Location, location, location.

If homeowners and businesses were to take a cue from the Norton Top 10 Riskiest Online Canadian Cities Report, Burlington might well be ghost town in a couple of months.
The report, the first of its kind by the security software company, names the South Ontario municipality as the overall Canadian champion of its spam and online fraud hot bed award. The city was followed closely by Port Coquitlam and the Township of Langley, both in British Columbia. (Toronto, don’t feel so bad you also made it – to eight place right next to Markham.)

So what are businesses to do if they’re on Norton’s risky city lists? Cut the Internet connection? Close the online shop? Move to a new location?

Unlike street crime, cyber crime however, appears to be an indicator of prosperity, widespread on line connectivity and even local government involvement projects such as free public WiFi access.

Far from being the stereotypical crime-ridden urban area strewn with crack joints and daily drive-by shootouts, Burlington is an upwardly mobile community which was even voted by Money Sense Magazine as the 4th best place to live in Canada.

While Toronto charges mostly for WiFi access, this small city by the Lake has 18 facilities offering online service for free. “Any individual or business person can go to public offices, city recreation centres, pools libraries and even the waterfront to surf the Internet at no charge,” Mayor Cam Jackson says proudly.

The city’s current distinction should not discourage businesses and would-be homeowners from shunning Burlington and similar cities either. The factors which Norton named as drivers for online fraud (high Internet access availability, high technology per capita expenditure, prevalent online activity) also happen to be widely accepted drivers of urban development.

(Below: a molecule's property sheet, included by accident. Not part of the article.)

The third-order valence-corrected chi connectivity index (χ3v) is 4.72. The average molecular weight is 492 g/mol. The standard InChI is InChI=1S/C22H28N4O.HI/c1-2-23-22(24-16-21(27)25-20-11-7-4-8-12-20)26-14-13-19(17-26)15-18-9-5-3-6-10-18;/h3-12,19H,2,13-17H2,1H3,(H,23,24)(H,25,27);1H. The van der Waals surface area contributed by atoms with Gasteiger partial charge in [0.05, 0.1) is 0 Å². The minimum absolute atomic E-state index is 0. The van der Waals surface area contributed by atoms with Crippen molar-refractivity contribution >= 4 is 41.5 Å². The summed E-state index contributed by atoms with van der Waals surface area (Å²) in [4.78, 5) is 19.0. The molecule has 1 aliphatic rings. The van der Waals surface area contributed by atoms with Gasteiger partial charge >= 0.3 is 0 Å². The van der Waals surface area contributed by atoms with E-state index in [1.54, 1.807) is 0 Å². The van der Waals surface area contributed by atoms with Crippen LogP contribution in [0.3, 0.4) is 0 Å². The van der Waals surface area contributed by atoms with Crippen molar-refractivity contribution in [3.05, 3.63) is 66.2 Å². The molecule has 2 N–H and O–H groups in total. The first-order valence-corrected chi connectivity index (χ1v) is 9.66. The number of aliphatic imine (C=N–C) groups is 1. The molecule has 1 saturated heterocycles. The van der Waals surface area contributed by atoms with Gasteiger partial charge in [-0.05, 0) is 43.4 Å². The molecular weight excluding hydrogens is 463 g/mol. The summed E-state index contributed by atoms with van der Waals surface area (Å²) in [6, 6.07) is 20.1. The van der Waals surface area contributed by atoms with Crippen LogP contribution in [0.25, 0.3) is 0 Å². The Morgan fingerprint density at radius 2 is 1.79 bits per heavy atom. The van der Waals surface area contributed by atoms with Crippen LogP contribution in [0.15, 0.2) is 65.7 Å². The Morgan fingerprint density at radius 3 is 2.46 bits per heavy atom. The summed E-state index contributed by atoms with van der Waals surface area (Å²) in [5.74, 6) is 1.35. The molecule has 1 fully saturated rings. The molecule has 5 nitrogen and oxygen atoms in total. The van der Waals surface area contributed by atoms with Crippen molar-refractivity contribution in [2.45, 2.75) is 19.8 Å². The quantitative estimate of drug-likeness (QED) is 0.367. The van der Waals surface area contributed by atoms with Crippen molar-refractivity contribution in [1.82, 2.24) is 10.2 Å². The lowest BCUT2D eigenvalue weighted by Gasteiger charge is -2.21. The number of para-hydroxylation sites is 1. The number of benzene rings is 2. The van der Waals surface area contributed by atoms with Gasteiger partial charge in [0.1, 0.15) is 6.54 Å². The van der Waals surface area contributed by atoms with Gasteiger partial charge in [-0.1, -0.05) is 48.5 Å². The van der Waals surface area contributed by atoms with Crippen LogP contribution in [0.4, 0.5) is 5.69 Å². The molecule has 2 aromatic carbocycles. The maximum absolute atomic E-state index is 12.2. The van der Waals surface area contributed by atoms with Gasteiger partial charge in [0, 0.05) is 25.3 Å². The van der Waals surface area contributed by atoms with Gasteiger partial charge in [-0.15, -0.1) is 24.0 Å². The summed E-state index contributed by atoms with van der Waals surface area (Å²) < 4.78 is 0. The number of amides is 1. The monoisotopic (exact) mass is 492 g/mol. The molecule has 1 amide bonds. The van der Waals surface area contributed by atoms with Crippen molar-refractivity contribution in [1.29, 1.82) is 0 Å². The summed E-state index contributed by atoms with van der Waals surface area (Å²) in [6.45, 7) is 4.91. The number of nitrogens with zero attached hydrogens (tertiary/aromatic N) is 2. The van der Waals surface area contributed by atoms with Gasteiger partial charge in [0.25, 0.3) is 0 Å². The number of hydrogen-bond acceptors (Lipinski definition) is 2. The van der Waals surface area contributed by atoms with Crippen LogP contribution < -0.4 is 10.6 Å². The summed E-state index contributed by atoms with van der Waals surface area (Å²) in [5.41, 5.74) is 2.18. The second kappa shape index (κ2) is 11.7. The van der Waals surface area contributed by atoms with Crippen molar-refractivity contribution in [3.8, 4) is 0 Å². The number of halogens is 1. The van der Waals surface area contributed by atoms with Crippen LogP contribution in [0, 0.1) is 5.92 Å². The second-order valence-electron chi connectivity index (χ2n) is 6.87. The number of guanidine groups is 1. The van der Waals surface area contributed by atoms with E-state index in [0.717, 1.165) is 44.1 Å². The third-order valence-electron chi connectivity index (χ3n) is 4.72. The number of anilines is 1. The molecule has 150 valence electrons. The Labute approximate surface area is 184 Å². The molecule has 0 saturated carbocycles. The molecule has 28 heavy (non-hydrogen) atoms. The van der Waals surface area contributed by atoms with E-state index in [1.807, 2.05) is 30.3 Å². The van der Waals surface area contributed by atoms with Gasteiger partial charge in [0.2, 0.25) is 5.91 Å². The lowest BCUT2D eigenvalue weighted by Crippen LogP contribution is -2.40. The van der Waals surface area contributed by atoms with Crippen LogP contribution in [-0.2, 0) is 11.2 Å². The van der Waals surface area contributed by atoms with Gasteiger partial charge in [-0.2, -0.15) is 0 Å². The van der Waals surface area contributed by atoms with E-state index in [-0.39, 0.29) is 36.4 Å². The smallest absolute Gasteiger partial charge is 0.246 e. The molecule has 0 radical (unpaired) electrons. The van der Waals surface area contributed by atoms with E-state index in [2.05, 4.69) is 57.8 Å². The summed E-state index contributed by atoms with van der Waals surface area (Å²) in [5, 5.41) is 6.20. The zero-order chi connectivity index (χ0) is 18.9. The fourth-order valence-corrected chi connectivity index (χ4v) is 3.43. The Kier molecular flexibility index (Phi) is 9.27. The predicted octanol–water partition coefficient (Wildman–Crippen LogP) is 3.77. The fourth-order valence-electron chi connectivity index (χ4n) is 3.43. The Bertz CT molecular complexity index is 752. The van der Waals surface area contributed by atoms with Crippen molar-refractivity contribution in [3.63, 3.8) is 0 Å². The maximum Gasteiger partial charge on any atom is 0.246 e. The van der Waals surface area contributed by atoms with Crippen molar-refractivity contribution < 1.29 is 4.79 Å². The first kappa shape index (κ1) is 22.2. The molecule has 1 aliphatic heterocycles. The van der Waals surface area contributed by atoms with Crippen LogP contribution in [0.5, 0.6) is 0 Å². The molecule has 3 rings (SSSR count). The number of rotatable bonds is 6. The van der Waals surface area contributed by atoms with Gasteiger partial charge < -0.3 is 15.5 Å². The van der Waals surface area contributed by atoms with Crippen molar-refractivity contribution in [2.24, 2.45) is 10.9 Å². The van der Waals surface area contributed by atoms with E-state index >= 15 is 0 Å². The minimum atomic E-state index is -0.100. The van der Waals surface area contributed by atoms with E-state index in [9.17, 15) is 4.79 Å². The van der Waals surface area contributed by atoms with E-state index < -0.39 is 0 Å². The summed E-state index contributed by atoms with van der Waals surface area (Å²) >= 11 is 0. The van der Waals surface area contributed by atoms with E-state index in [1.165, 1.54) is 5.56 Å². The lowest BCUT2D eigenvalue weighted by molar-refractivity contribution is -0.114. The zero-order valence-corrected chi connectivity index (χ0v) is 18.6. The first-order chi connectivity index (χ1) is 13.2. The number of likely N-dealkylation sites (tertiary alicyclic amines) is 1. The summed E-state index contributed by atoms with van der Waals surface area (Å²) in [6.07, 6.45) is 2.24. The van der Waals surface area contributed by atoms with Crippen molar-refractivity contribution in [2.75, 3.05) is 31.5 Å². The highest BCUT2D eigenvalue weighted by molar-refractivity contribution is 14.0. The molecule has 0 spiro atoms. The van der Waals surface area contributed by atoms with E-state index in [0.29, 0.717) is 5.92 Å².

These and other factors such as improved government, education and private sector collaboration in IT training, development and employment and free broadband were vital in resurrecting municipalities like Moncton and Frederickton.

Online security due diligence should be the business of the day for companies operating in any location. As security experts have repeatedly said over the years – employ a layered security approach that protects your servers, networks, stored data and transmitted and most importantly customers.

For individual user, it’s mostly a combination of keeping your software regularly patched, installing anti-spam and malware tools and common sense such as staying away from questionable Website and refraining from opening suspicious e-mail and attachments.

I don’t think cyber criminals are targeting these risky cities specifically. The Internet makes sure that spam, botnets, malware, online fraud and other seedy online activities travel the world unrestricted (even in China). If you open that spam e-mail you get stung no matter where you are.

The thing to remember is that wherever your level of tech proficiency might be, it pays to always keep your guard up whether you’re living — in Burlington, Ontario or Longueuil, Quebec.

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Jim Love, Chief Content Officer, IT World Canada
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